One of the highlights of living in (or even visiting) Downtown DeLand is the variety of restaurants.
Most nights, especially on weekends, we find the Boulevard crowded with retirees, young couples and families. It’s one of our signature appeals that delights both newcomers and old-time residents alike.
This was not always the case. Up until the early to mid-1970s, the fare in Downtown DeLand was strictly Southern cooking. The closest thing to ethnic was Tom’s Pizza (still a favorite among locals).
But the food I most remember was lunch-counter food. Lunch counters were dotted throughout Downtown. Paris may have its cafe society, but we had our lunch-counter society. Much business was done, with no end of “politicking,” at these counters.
Drugstores always had a lunch counter. There was the Orange Belt Pharmacy in the 100 block of East New York Avenue (now being renovated to house Collective church).
If you think you have had good home-fried potatoes, you might think again if you tasted the potatoes served here. Owner Tommy Morris was a master at home-fried potatoes and at breakfast food of any type. I had many early breakfasts at his counter.
Sundries Pharmacy was on the northwest corner of West Rich Avenue and Woodland Boulevard. It’s now a hair salon.
The waitresses at Sundries had starched uniforms and stacked hair, and served the best homemade chicken and dumplings I have ever tasted.
In all my years, I have never tasted their equal. In my teens, when I wasn’t thinking about girls, I was thinking about those chicken and dumplings.
On the southwest corner of West New York Avenue and Woodland Boulevard was McIra’s (now South of New York Market). This was probably the oldest lunch counter, with a marble top and a mirror that ran the length of the counter.
Before my time, Volusia Drug Store’s lunch counter was at the southwest corner of West Indiana Avenue and Woodland Boulevard, now the location of my favorite chocolate shop.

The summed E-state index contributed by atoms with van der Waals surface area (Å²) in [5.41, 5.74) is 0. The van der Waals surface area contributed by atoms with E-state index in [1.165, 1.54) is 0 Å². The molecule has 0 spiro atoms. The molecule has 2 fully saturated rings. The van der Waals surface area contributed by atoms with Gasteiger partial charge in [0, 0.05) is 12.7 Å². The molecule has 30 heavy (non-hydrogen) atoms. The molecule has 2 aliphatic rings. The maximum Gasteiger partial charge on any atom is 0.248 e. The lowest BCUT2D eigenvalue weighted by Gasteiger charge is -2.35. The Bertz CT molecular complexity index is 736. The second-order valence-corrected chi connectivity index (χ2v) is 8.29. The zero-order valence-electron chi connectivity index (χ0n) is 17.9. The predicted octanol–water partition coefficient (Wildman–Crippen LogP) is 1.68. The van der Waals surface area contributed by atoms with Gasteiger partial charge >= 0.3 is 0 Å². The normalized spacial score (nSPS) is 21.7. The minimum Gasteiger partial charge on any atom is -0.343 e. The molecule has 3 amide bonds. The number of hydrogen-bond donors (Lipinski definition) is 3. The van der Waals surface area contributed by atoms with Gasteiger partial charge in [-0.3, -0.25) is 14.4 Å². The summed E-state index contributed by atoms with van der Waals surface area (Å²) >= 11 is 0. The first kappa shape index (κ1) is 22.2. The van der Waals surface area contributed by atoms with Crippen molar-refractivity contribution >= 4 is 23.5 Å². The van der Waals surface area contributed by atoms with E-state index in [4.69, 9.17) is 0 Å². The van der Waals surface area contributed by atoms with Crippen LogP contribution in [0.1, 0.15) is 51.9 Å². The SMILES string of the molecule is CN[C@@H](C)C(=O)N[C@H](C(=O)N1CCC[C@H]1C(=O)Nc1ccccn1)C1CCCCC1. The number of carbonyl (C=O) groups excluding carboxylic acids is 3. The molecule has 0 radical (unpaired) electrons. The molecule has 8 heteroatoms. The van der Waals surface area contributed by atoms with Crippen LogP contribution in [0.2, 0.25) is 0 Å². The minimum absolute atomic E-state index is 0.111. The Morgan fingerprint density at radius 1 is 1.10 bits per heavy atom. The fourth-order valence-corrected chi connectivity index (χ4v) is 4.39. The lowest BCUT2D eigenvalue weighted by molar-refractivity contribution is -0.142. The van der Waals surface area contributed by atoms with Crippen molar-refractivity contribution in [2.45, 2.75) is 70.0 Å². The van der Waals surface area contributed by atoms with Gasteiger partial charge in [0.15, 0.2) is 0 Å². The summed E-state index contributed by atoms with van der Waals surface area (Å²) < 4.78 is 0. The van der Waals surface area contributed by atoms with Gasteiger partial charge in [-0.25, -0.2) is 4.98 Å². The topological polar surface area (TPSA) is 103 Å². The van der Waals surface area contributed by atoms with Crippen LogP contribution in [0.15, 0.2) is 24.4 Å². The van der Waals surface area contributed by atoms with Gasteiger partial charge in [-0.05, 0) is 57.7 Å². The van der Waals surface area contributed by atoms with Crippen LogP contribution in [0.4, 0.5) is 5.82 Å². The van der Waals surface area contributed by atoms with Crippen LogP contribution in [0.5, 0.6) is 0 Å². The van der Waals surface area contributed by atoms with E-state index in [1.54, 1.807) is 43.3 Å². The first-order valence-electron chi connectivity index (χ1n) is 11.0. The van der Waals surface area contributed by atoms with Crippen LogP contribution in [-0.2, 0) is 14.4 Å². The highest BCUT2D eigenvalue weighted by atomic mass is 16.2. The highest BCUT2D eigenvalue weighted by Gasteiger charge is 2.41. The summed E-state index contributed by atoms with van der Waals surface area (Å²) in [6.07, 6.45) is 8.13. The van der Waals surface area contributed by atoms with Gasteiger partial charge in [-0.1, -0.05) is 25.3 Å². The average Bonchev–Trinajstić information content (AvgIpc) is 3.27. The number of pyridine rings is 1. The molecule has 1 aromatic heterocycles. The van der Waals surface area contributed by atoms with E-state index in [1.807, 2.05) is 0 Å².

Stewart’s was the newest, located in the 600 block of West New York Avenue, where my buddy Tommy Smith got his culinary beginnings by heating Campbell’s soup in an electric pot.
Not to be outdone, Woolworth’s five-and-dime, located in the building that now houses the MainStreet DeLand Association and the Museum of Art - DeLand Downtown Galleries and Museum Store, had the longest counter.
One of Woolworth’s specialties was banana splits. They would have a series of helium balloons with slips of paper inside. On the paper, were numbers from 1 cent to 99 cents.
After you finished your treat, they would pop the balloon of your choice and the paper slip inside would reveal the cost of your sundae.
Direct competition existed across the street at McCrory’s lunch counter, in what is now the Mainstreet Center. McCrory’s was a little more upscale, and did not feel the need to discount their banana splits.
These lunch counters were the real thing. Real ice cream, real sodas and shakes, made before your eyes and served in glass. Cokes were made from Coke syrup and soda water, dispensed from gleaming chrome fixtures. If you asked, they would add vanilla or cherry flavor. The hamburgers were flat things with all the trimmings, including thick raw onions.
As the name implies, lunch counters served only breakfast and lunch, never dinners. No need to do that, since downtown closed at 5:30 p.m.
It was a different time and a special place. I am sure the same was happening in small towns across America.
If you remember lunch counters, the memory may bring to mind a classic Norman Rockwell image.
Did I mention the chicken and dumplings?
— Mancinik is a fifth-generation Floridian and a native of DeLand. He has been an active Realtor for more than 40 years.